As always, the players and their characters made the campaign. I was the DM, yes, but their involvement in the world and interest in the events around them drove the plot forward. I thank them graciously for their time and would play with each of them again. The players and their characters were:
  1. Albert: Alovnek, the minotaur cleric of Isperia.
  2. Ian: Ra, the fire genasi aasimar warlock of Xiacutli, and Ruaka Jaqiarza, the platinum half-dragon barbarian.
  3. Hannah: Qoyish, the ice elf ranger, and Na, the water nymph warlock.
  4. Tom: Grobbolith, the lizardfolk druid, and Bruno, the kobold wizard.
  5. Anthony: Elrich, the halfling rogue.
  6. Andrew: Merk, the triton warlock, and Dayo, the githzerai mystic.
As we dive into the campaign’s story, try to guess which character survived in the hands of its player until the very end. Let me know in the comments if you were correct!

If you want to dive deep into the story itself, go ahead and read the Karlith Straits In-Depth Campaign Journal or listen to the video in which I read it out. I’m going to overview most of the story in this article, else it’d be far, far too long.

Okay. Let’s take a journey into the past, a meandering trail through the lives of those who changed the face of Eldar forever...

Act I: The Fall of Taris


The campaign opened up in the small town of Doran on the isle of Varn in the Spearhead Inn & Tavern. A storm raged outside as each member of the unformed party sat either in the inn or on the muddy street outside. Across the town, furious animals with odd, purple eyes bashed into the gates, sending the town guard into panic. Alovnek rushed to the street, mace and shield in hand. Ra joined the fray, flames dancing off his skin and blade. Grobbolith pushed his mushroom cart to the side and turned nature against itself. Qoyish shot into the fight and was picked up and dropped tens of feet by an attacking eagle. This was the unification of the party. They succeeded in defending Doran from giant eagles and a huge rhino, all the beasts mind-controlled and purple-eyed. The leader of Doran, Lord Adrian Ambriosa, arrived to the scene of the battle with his pristine Lord’s Elite, the battle already over. He discussed the origins of the animals, believing they were most likely sent by the neighboring wood elf enclave called the Choqiti. Due to their competence in defending Doran, he invited them to the Lord’s Keep to discuss a proposition. The newly formed party cautiously accepted without showing Lord Ambriosa the respect he wanted. The storm raging above them, the lord returned to the Lord’s Keep with his dragonborn soldiers and left the party at the inn to contemplate their options. What ensued was a great story that shot between a deep, cursed cavern filled with pearls, the dense Twilit Grove, alliances and betrayal, and the ultimate confrontation with an enforcer of the Obsidian Circle: Taris. It saw the death of Qoyish and the addition of Ruaka Jaqiarza, a platinum half-dragon, to the party.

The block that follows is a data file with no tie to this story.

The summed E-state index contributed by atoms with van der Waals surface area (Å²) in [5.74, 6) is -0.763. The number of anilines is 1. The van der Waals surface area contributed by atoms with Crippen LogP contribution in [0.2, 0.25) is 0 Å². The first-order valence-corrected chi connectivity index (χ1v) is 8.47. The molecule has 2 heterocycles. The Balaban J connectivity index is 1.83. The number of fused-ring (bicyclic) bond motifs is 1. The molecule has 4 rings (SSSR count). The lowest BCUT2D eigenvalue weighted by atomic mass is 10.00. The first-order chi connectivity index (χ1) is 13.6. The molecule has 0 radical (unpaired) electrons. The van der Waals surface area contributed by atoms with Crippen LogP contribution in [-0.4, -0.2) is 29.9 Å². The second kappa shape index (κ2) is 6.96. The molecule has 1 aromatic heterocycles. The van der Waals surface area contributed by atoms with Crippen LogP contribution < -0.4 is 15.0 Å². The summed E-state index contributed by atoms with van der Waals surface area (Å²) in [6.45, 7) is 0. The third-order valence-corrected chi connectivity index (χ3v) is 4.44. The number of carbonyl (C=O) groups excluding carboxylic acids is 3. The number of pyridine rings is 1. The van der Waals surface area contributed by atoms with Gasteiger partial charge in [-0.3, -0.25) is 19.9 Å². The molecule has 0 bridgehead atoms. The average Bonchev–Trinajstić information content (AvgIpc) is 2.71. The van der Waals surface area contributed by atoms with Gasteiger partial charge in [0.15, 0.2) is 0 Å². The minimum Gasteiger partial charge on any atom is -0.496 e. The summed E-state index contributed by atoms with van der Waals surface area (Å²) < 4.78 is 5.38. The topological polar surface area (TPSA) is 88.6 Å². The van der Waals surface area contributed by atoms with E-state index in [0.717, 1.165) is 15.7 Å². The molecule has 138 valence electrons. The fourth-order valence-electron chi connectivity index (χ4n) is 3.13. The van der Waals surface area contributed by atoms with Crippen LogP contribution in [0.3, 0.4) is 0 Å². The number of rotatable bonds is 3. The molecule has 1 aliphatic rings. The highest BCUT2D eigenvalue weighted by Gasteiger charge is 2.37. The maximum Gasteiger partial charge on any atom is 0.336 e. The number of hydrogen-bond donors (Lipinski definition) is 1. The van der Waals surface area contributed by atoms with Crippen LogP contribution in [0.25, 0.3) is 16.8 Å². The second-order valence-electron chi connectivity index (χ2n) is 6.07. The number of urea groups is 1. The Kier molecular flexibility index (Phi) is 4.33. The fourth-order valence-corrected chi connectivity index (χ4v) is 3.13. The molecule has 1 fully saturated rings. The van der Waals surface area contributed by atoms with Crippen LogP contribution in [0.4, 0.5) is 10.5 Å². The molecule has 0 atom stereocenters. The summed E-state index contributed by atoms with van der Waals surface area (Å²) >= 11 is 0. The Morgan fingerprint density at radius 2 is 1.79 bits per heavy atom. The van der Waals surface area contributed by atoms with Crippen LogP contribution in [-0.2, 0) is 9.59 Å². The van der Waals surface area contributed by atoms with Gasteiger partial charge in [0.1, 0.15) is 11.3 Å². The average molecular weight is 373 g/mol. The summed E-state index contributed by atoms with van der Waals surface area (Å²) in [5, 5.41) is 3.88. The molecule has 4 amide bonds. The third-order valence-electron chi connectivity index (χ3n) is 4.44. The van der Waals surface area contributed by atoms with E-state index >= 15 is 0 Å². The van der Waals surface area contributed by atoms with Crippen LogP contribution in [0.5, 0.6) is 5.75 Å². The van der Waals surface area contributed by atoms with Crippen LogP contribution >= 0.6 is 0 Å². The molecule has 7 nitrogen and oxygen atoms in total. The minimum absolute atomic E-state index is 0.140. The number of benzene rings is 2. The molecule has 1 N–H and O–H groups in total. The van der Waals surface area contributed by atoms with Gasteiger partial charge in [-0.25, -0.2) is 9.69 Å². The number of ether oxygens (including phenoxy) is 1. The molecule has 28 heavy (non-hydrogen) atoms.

Everything was fantastic during this first act. The party explored two dungeons, both of which they enjoyed. This allowed me to work on running dungeons, a skill I lacked then and still do now. There’s something about the freedom of the surface that helps me become a better DM. Somehow, I need to incorporate that freedom into dungeons. The thing, though, is that dungeons usually need to be prepped to make total sense to me. Exterior areas are different in my head; I can weave everything together in interesting ways, whereas in a dungeon that’s far more difficult. In Caught in Galen, this is a skill I’m specifically trying to improve on.

In addition to dungeon delving, they played games between powerful political leaders and, eventually, faced one of the leaders in combat and killed them. They met many different NPCs and became attached some ones I thought I’d use once and never again. I adjusted lots of different ideas I had during this act, such as the inclusion of a myconid that became a major character. I also tried to focus on a single character’s plot alongside the main story, leading to that characters removal from the party. Oops! With his character gone, I abandoned what I thought would be the main plot: the rise of a fire primordial. Instead, I decided to pursue a plot I’d been hinting at throughout the campaign but thought would be a side plot.

Act II: The Gold Twins